Port of Bristol
The Port of Bristol comprises the commercial, and former commercial, docks situated in and near the city of Bristol in England. The Port of Bristol Authority was the commercial title of the Bristol City, Avonmouth, Portishead and Royal Portbury Docks when they were operated by Bristol City Council, which ceased trade when the Avonmouth and Royal Portbury Docks were leased to The Bristol Port Company in 1991.
The Port of Bristol grew up on the banks of the Rivers Avon and Frome, at their confluence upstream of the Avon Gorge which connects the city with the Bristol Channel. This part of the port was known as the Bristol City Docks, and is now more usually known as Bristol Harbour. The Avon and Frome are small, shallow rivers incapable in themselves of accommodating ocean-going ships, even those of the age of sail, as can still be seen by inspecting the branch of the Avon known as the New Cut at low tide. The harbour depended on the extreme tides (14 metres) experienced in the Bristol Channel. Ships that wished to enter the harbour waited for the tide to begin to rise and floated up the river, through the Avon Gorge, and into the harbour on the tide. Ships leaving the harbour set out at the high tide, and floated down to the sea with the ebbing tide. In the 1800s the harbour was enclosed by locks, together with a diversion of the River Avon, resulting in its alternative name of the Floating Harbour, taken from the fact that the ships were able to float at all times, rather than resting in the mud at low tide, as had previously been the case.
The navigation of the Avon Gorge always presented a challenge, and became more and more difficult as ships got larger. In 1877, Avonmouth Old Dock, the first of the Avonmouth Docks, was opened, and in 1884 the Bristol Corporation acquired both the Avonmouth and Portishead Docks. In 1908 the Royal Edward Dock was built at Avonmouth to the north of the mouth of the River Avon and with direct access to the Severn estuary and Bristol Channel.
In 1972 the large deep water Royal Portbury Dock, across the river mouth from the Royal Edward Dock was constructed, again with direct access to the Bristol Channel.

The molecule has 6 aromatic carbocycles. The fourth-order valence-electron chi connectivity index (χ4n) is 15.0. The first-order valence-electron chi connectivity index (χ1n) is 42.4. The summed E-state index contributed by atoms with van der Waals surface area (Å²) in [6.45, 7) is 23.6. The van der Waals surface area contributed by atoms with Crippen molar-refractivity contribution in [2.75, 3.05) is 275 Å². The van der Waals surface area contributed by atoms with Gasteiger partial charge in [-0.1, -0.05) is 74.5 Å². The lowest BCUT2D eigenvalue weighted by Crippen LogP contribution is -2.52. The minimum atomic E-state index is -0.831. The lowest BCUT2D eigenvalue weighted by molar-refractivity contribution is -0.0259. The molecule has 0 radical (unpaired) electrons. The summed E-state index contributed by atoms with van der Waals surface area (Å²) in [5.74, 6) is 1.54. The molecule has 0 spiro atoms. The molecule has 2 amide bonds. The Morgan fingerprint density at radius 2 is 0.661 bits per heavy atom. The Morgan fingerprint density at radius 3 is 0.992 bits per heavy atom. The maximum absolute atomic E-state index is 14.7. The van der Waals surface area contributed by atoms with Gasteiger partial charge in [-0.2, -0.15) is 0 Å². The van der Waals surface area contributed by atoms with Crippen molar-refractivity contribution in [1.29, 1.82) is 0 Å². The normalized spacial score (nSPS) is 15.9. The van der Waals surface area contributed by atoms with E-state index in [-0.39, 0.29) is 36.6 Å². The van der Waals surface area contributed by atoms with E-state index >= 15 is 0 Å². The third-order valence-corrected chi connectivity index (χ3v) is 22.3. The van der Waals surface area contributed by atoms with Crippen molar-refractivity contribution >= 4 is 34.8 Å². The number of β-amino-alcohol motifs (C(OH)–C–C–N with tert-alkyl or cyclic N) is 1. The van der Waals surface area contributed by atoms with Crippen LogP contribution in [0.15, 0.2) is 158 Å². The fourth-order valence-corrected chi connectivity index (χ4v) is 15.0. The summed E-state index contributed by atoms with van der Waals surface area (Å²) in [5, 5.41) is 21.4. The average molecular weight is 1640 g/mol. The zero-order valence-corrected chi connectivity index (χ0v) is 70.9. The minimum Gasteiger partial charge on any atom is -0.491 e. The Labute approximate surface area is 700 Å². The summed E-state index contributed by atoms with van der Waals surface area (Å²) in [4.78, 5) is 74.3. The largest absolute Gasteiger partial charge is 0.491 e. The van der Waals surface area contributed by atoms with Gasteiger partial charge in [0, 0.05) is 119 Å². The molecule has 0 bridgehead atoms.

These developments rendered the old Bristol City Docks in the Floating Harbour redundant as a commercial dock, and they have since been redeveloped as the centrepiece of many leisure, residential and retail developments in and around Bristol city centre. A sand company was the last to use the docks commercially in 1991.
The closure of the power stations at Portishead also made the Portishead Dock redundant, and it was finally closed in 1992.
In 1991 The Bristol Port Company, a private company, purchased a 150 year lease of the Avonmouth and Royal Portbury Docks from Bristol City Council. Since then over £550m has been invested in the docks and the annual tonnage throughput has increased from 4m tonnes to 12m tonnes.
New container terminal
- "Notice of Adjudications and First Meeting of Creditors.". The London Gazette. October 14, 1862. p. 4912. Retrieved December 18, 2012.
- WILLIAM MITCHELL (1859). THE COMMERCIAL CODE OF SIGNALS FOR THE USE OF ALL NATIONS, WITH THE BRITISH VOCABULARY. p. 8. Retrieved 18 December 2012.
- Elkin, P.W. Aspects of the recent development of the port of Bristol
- "New Housing – Pooles Wharf" (PDF). Bucknall Austin. Retrieved 2008-12-19.
- "Site investigation underway for Bristol box terminal Avonmouth,Bristol, Bristol Port Company, Container terminals,". 2010-12-13. Retrieved 2010-12-13.
- Bristol Port website retrieved on 29 March 2005 at 15:08 BST.
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